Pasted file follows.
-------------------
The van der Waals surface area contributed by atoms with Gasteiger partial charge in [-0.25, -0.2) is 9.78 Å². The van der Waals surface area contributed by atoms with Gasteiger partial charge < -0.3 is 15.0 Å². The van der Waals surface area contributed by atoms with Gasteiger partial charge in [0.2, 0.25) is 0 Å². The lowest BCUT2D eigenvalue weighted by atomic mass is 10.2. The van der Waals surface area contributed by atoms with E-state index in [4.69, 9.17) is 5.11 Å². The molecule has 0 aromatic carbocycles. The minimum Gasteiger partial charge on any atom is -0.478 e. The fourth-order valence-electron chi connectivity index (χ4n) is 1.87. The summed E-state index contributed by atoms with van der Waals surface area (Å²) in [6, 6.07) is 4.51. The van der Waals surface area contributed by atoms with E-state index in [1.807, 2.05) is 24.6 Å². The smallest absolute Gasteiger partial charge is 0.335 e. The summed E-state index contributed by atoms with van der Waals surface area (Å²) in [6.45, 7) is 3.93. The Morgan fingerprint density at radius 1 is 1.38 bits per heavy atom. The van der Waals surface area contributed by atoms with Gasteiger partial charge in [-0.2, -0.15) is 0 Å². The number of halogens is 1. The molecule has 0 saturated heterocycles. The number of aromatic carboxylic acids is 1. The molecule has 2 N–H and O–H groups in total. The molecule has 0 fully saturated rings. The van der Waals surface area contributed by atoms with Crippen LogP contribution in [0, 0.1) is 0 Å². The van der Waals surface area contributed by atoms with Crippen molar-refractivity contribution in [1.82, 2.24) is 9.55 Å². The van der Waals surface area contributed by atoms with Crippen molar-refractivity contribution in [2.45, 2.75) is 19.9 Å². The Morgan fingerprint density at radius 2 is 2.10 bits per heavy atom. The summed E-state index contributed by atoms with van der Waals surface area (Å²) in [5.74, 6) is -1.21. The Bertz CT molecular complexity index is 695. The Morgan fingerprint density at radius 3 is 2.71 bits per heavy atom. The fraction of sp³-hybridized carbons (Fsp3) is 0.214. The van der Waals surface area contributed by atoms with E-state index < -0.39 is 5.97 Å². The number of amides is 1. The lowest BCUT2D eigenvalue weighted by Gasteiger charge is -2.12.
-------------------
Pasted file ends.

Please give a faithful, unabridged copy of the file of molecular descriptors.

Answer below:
The van der Waals surface area contributed by atoms with Gasteiger partial charge in [-0.25, -0.2) is 9.78 Å². The van der Waals surface area contributed by atoms with Gasteiger partial charge < -0.3 is 15.0 Å². The van der Waals surface area contributed by atoms with Gasteiger partial charge in [0.2, 0.25) is 0 Å². The lowest BCUT2D eigenvalue weighted by atomic mass is 10.2. The van der Waals surface area contributed by atoms with E-state index in [4.69, 9.17) is 5.11 Å². The molecule has 0 aromatic carbocycles. The minimum Gasteiger partial charge on any atom is -0.478 e. The fourth-order valence-electron chi connectivity index (χ4n) is 1.87. The summed E-state index contributed by atoms with van der Waals surface area (Å²) in [6, 6.07) is 4.51. The van der Waals surface area contributed by atoms with E-state index in [1.807, 2.05) is 24.6 Å². The smallest absolute Gasteiger partial charge is 0.335 e. The summed E-state index contributed by atoms with van der Waals surface area (Å²) in [6.45, 7) is 3.93. The Morgan fingerprint density at radius 1 is 1.38 bits per heavy atom. The van der Waals surface area contributed by atoms with Gasteiger partial charge in [-0.2, -0.15) is 0 Å². The number of halogens is 1. The molecule has 0 saturated heterocycles. The number of aromatic carboxylic acids is 1. The molecule has 2 N–H and O–H groups in total. The molecule has 0 fully saturated rings. The van der Waals surface area contributed by atoms with Crippen LogP contribution in [0, 0.1) is 0 Å². The van der Waals surface area contributed by atoms with Crippen molar-refractivity contribution in [1.82, 2.24) is 9.55 Å². The van der Waals surface area contributed by atoms with Crippen molar-refractivity contribution in [2.45, 2.75) is 19.9 Å². The Morgan fingerprint density at radius 2 is 2.10 bits per heavy atom. The summed E-state index contributed by atoms with van der Waals surface area (Å²) in [5.74, 6) is -1.21. The Bertz CT molecular complexity index is 695. The Morgan fingerprint density at radius 3 is 2.71 bits per heavy atom. The fraction of sp³-hybridized carbons (Fsp3) is 0.214. The van der Waals surface area contributed by atoms with E-state index < -0.39 is 5.97 Å². The number of amides is 1. The lowest BCUT2D eigenvalue weighted by Gasteiger charge is -2.12.